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Homebuyers who are considering purchasing older homes usually conduct a thorough inspection of the house first. Unfortunately, the inspection usually focuses only on what can be seen by the eyes, such as the roof, walls, and floors. Those things hidden behind walls and under floors often escape scrutiny.

Inspect the Pipes First

(Pixabay / paulbr75)

Before you decide to buy an older home that appears to be structurally sound and have a good design and features, hire a professional plumber to inspect the plumbing system. The house may look good on the outside, but its plumbing system could be screaming to be replaced. If the water pipes and drains of an older house are replaced, be ready to spend anywhere from $5,000 to $10,000, depending on the current condition of the plumbing system.

If you purchase a home that was built during the early part of the 20th century, its plumbing system probably used pipes that were expected to last 100 years. The drawback of this type of pipe is that it leaches lead into the water supply, and lead can cause a host of serious health consequences. A house built in the 1960s probably has galvanized steel pipes with a lifespan of about 40 years. With either of these scenarios, the pipes are most likely due for a replacement.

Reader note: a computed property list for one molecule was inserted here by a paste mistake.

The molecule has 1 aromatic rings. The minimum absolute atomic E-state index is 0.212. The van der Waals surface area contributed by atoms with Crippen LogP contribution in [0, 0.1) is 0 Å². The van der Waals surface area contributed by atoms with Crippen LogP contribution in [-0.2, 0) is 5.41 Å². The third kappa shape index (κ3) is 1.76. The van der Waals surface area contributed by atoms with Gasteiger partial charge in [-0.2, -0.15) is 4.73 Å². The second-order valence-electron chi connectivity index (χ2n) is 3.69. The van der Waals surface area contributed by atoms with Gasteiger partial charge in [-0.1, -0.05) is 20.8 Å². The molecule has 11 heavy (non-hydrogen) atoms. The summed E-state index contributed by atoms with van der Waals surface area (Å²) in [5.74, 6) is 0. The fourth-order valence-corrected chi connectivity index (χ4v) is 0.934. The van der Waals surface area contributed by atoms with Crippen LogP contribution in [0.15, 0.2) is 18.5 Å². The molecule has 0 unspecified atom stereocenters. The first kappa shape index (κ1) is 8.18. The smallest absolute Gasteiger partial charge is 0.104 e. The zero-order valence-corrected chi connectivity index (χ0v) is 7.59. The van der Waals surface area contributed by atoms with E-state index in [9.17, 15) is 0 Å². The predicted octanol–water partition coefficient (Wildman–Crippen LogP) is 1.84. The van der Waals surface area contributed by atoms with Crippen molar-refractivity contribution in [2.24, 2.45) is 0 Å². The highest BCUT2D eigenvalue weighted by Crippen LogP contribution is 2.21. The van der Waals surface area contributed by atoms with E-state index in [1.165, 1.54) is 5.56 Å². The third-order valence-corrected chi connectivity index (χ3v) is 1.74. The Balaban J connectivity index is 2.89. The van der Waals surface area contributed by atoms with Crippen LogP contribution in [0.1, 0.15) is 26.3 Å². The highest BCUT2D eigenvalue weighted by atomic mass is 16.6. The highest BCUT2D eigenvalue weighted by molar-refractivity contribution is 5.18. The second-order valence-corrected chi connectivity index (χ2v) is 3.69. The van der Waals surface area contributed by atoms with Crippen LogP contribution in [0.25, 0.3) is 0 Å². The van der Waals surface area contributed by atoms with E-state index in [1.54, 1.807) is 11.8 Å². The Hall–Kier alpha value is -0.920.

Make sure to consider other factors, too, including the sewer lines and septic tanks of the house you are contemplating buying. Over the years, they may have deteriorated, especially if there are trees near the sewer lines. The roots of the trees may have strangled the lines.

Before deciding on purchasing an older home, have a professional plumber certify the integrity of the sewer lines, septic tanks, and conduits. This will spare you from expensive repairs in the future.